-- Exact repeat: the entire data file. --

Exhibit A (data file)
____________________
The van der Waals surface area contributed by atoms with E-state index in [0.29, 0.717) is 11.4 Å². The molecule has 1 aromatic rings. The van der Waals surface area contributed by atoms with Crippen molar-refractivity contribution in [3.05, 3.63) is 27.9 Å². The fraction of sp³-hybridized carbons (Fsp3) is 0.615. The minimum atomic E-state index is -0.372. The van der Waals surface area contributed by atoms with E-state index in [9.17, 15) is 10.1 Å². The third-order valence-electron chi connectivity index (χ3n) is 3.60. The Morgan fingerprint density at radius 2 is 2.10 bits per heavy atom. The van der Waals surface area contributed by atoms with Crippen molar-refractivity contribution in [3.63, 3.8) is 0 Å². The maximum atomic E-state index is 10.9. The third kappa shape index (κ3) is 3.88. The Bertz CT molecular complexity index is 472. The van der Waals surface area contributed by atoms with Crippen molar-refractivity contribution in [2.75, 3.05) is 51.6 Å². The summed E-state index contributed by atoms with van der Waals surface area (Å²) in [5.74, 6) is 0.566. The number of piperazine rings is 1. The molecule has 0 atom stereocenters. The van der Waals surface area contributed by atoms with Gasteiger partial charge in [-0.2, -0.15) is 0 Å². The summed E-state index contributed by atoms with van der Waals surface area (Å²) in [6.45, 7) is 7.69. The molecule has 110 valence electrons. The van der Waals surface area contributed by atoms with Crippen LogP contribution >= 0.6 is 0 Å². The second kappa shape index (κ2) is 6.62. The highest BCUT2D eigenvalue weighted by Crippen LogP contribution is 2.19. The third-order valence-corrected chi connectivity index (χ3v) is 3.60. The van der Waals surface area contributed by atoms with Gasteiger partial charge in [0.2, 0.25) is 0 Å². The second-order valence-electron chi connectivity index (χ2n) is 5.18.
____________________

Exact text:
The van der Waals surface area contributed by atoms with E-state index in [0.29, 0.717) is 11.4 Å². The molecule has 1 aromatic rings. The van der Waals surface area contributed by atoms with Crippen molar-refractivity contribution in [3.05, 3.63) is 27.9 Å². The fraction of sp³-hybridized carbons (Fsp3) is 0.615. The minimum atomic E-state index is -0.372. The van der Waals surface area contributed by atoms with E-state index in [9.17, 15) is 10.1 Å². The third-order valence-electron chi connectivity index (χ3n) is 3.60. The Morgan fingerprint density at radius 2 is 2.10 bits per heavy atom. The van der Waals surface area contributed by atoms with Crippen molar-refractivity contribution in [3.63, 3.8) is 0 Å². The maximum atomic E-state index is 10.9. The third kappa shape index (κ3) is 3.88. The Bertz CT molecular complexity index is 472. The van der Waals surface area contributed by atoms with Crippen molar-refractivity contribution in [2.75, 3.05) is 51.6 Å². The summed E-state index contributed by atoms with van der Waals surface area (Å²) in [5.74, 6) is 0.566. The number of piperazine rings is 1. The molecule has 0 atom stereocenters. The van der Waals surface area contributed by atoms with Gasteiger partial charge in [-0.2, -0.15) is 0 Å². The summed E-state index contributed by atoms with van der Waals surface area (Å²) in [6.45, 7) is 7.69. The molecule has 110 valence electrons. The van der Waals surface area contributed by atoms with Crippen LogP contribution >= 0.6 is 0 Å². The second kappa shape index (κ2) is 6.62. The highest BCUT2D eigenvalue weighted by Crippen LogP contribution is 2.19. The third-order valence-corrected chi connectivity index (χ3v) is 3.60. The van der Waals surface area contributed by atoms with Gasteiger partial charge in [0.2, 0.25) is 0 Å². The second-order valence-electron chi connectivity index (χ2n) is 5.18.